Longevity Agenda Action Item
- End the 65 “sell-by” date as a mandatory or informal “retirement age”
In the early 2000s, the graying of the massive Boomer cohort had begun. Numerous economists, business analysts, and futurists cautioned business leaders and policymakers against continuing business as usual—sticking to old and increasingly outdated assumptions about aging workers ability, desire, and need to continue working. This widely distributed call to action went largely unheeded.
The argument (expressed cogently in the 2004 Harvard Business Review piece below) remains compelling today—and can no longer be ignored. While some progress has been made in the elimination of formal retirement ages, such ages remain in many organizations. And informal pressures to retire early remain robust.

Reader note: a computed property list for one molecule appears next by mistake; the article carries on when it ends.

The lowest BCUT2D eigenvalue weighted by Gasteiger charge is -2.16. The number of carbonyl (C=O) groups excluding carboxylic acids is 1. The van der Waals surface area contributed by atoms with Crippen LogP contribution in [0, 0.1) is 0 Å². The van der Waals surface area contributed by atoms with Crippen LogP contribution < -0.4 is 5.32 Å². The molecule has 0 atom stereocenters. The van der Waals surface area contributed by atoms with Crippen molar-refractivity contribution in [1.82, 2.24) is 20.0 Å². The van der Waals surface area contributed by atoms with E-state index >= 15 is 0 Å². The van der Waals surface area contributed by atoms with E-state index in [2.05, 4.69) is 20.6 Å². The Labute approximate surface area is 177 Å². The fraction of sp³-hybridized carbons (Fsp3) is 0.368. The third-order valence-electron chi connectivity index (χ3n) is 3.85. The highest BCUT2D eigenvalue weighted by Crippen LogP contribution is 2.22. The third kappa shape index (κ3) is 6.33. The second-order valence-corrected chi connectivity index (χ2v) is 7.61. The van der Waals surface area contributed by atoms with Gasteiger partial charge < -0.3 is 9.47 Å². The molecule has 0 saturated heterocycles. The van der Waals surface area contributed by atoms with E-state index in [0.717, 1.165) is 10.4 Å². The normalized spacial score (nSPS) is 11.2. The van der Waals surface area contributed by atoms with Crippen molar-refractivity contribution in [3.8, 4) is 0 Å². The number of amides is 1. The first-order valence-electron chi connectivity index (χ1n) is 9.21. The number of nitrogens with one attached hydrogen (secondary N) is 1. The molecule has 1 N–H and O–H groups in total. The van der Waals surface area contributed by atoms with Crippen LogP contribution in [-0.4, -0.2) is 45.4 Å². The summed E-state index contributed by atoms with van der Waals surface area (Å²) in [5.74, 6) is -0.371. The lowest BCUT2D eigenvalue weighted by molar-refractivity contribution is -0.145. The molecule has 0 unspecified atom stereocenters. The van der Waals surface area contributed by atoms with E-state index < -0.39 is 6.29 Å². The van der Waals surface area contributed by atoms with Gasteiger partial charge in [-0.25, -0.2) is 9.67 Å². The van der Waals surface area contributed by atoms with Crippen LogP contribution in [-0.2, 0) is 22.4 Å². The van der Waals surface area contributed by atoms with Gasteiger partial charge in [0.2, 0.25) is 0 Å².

It’s Time to Retire Retirement | Harvard Business Review | Ken Dychtwald, Tamara J. Erickson, and Bob Morison
“In the past few years, companies have been so focused on downsizing to contain costs that they’ve largely neglected a looming threat to their competitiveness, the likes of which they have never before experienced: a severe shortage of talented workers. The general population is aging and, with it, the labor pool. People are living longer, healthier lives, and the birthrate is at a historic low.
“While the ranks of the youngest workers (ages 16 to 24, according to Bureau of Labor Statistics groupings) are growing 15% this decade as baby boomers’ children enter the workforce, the 25- to 34-year-old segment is growing at just half that rate, and the workforce population between the ages of 35 and 44—the prime executive-development years—is actually declining…”
Read the full article: It’s Time to Retire Retirement.